What’s in a Name?


Naming is very important and this goes without saying. Naming a company is its own special case. The name is your product, your services, and your mission all wrapped up into one. In addition, the name needs to be memorable and easy to spell, in this day and age, so it can be surfaced on Google. And if your are a business to consumer brand, like us, the name also needs to be easy to pronounce and hear. When giving a name to our company, we wanted to move away for the conventional naming scheme in our business space because we are different and so are our customers.

We are different because we are designing diagnostics for the real world, not for a trained specialist in a sterile lab. For that reason, we wanted to stay away from the conventional science company and diagnostic names. We were familiar with the big brands, the big players, Roche and Abbott. The big guys have already done the work to establish their names as industry standards in lab diagnostics, but our customer doesn’t wear a lab coat and isn’t buyer for a hospital. Our customer is the man or lady on the street, with likely no knowledge or care for the names of these large industry players. Then there are the emerging diagnostic brands. When it comes to the little companies, emerging on the field, their names are clever interpretations of scientific terms or just misspellings of the target for their test. And the names just leave feeling of sterility, disease and awkwardness. Names like bio this and that, something something omnics. If we chose that paradigm, we too would drown in a sea of similar sounding products. Maybe this is effective marketing, but they are still dealing with people. And more importantly, would OUR customer think they knew what they were buying?

Our customers are different because they are not lab technicians or hospital representatives. We are focused on the everyday you and me. We wanted to focus not on features, but a deeper driver of human decision making, emotions. What do we want our customers to feel when they are buying our product? That is, in part, our mission: to change how people feel. We want our customer to feel different than they normally do when they go to the clinic, less like a patient. Right now, testing means going in for an appointment, spilling the beans, and giving a stranger some of your fluids. This is pretty impersonal, for personal health, and can leave a person feeling pathologized rather than proactive. Instead they could have a feeling of ease, responsibility, and dare I say feel sexy when they are testing for STIs. When our customers buy our product, we do not want them to think disease, but self-care and positivity. There is another aspect to naming that conveys the complexity of the product. This area of diagnosis has been in the hands of doctors and can feel out of our customer’s league. Names that communicated the cool technology and molecular science we have cleverly concealed in the device would undermine our customer’s belief that they can do this test. The science stuff we feared would turn off customers who were not budding biohackers or medical students. We want our customers to feel capable of doing the test on themselves as we have designed it. So we made sure our name met KISS standards, keep it super simple.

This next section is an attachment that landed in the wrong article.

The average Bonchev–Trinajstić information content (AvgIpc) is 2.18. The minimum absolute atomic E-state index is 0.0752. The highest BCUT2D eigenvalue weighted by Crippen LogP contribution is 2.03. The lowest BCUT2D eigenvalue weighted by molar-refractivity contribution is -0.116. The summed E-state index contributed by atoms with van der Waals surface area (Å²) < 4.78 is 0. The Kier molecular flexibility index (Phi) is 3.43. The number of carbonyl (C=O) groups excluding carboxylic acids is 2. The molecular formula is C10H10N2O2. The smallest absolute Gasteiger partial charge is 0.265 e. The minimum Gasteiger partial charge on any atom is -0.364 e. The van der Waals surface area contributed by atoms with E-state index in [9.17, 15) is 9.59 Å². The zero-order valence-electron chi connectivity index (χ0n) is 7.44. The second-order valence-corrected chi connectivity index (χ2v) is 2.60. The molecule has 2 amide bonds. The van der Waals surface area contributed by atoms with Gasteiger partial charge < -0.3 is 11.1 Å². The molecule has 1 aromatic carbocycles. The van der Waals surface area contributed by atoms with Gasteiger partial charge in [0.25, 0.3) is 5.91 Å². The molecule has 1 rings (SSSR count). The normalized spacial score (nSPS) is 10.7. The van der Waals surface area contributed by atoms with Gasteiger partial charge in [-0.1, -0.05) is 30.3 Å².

Now choosing Sex+, Sex Positive, we felt conveyed a lot of what we wanted our customers to know and feel about our product. We all joke, but sex, it sells. Our name is meant to be provocative, memorable, and meaningful. Our name tells you what our products are about: plus or positive are terms referring to testing results; and sex is the way people get what our are detecting. But our name is more than a marketing ploy. We are a company all about sex and our goal removing the shame and coldness from STI diagnosis. Our name reflects a social movement to make sex communication safe and healthy. #StayPositiveTestNegative

All this being said, we have had mixed reviews on our name choice. Some people love the name, what the name conveys, and see the value in keeping it easy and memorable for word of mouth sales. But others have brought up some concerns about the name, concerns that our company might be confused with industries less savory, like pornography.

We have had issues with our emails or websites being blocked because they contain the word “sex” when approaching grant organizations in Ireland. This is pretty funny to us, as all the pornography sites and stores we have come across allude to sex, but rarely ever utter the actual word “sex” in their title page. If you type “sex” into a search engine, it isn’t porn sites that pop up, but fashion and health magazines. If you type “sex positive,” loads of pages come up concerning healthy sex communication and sex advocacy organizations, but not porn.

I would like to say that we have no issues with the sex industry at any level, but could this affect our marketing? We embrace the controversy. We are a business afterall and our social goal is to have more and better communication about sex. With a company name like ours, we allow no ambiguity or no elaborate dance around what our product is about. We are happy to talk more with you or your mother about sex and our mission to change the discourse around sexually transmitted infections.

We are looking for input. So tells us what you think by visiting our site: